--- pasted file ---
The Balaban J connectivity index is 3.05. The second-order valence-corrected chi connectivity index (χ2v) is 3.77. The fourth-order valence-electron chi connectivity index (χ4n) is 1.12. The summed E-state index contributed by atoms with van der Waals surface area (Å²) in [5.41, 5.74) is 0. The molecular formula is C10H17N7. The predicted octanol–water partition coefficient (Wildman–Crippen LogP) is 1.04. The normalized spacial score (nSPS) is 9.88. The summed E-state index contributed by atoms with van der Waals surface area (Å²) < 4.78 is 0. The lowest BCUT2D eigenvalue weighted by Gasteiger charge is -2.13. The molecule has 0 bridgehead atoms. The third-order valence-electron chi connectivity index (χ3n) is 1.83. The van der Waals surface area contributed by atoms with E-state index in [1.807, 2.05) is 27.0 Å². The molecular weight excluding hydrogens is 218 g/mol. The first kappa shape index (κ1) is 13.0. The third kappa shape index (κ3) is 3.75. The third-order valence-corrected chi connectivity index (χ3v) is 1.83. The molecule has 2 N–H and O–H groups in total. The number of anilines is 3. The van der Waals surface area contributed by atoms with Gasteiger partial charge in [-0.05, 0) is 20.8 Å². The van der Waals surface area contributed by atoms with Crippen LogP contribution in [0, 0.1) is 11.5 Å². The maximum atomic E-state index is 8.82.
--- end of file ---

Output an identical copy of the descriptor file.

The Balaban J connectivity index is 3.05. The second-order valence-corrected chi connectivity index (χ2v) is 3.77. The fourth-order valence-electron chi connectivity index (χ4n) is 1.12. The summed E-state index contributed by atoms with van der Waals surface area (Å²) in [5.41, 5.74) is 0. The molecular formula is C10H17N7. The predicted octanol–water partition coefficient (Wildman–Crippen LogP) is 1.04. The normalized spacial score (nSPS) is 9.88. The summed E-state index contributed by atoms with van der Waals surface area (Å²) < 4.78 is 0. The lowest BCUT2D eigenvalue weighted by Gasteiger charge is -2.13. The molecule has 0 bridgehead atoms. The third-order valence-electron chi connectivity index (χ3n) is 1.83. The van der Waals surface area contributed by atoms with E-state index in [1.807, 2.05) is 27.0 Å². The molecular weight excluding hydrogens is 218 g/mol. The first kappa shape index (κ1) is 13.0. The third kappa shape index (κ3) is 3.75. The third-order valence-corrected chi connectivity index (χ3v) is 1.83. The molecule has 2 N–H and O–H groups in total. The number of anilines is 3. The van der Waals surface area contributed by atoms with Gasteiger partial charge in [-0.05, 0) is 20.8 Å². The van der Waals surface area contributed by atoms with Crippen LogP contribution in [0, 0.1) is 11.5 Å². The maximum atomic E-state index is 8.82.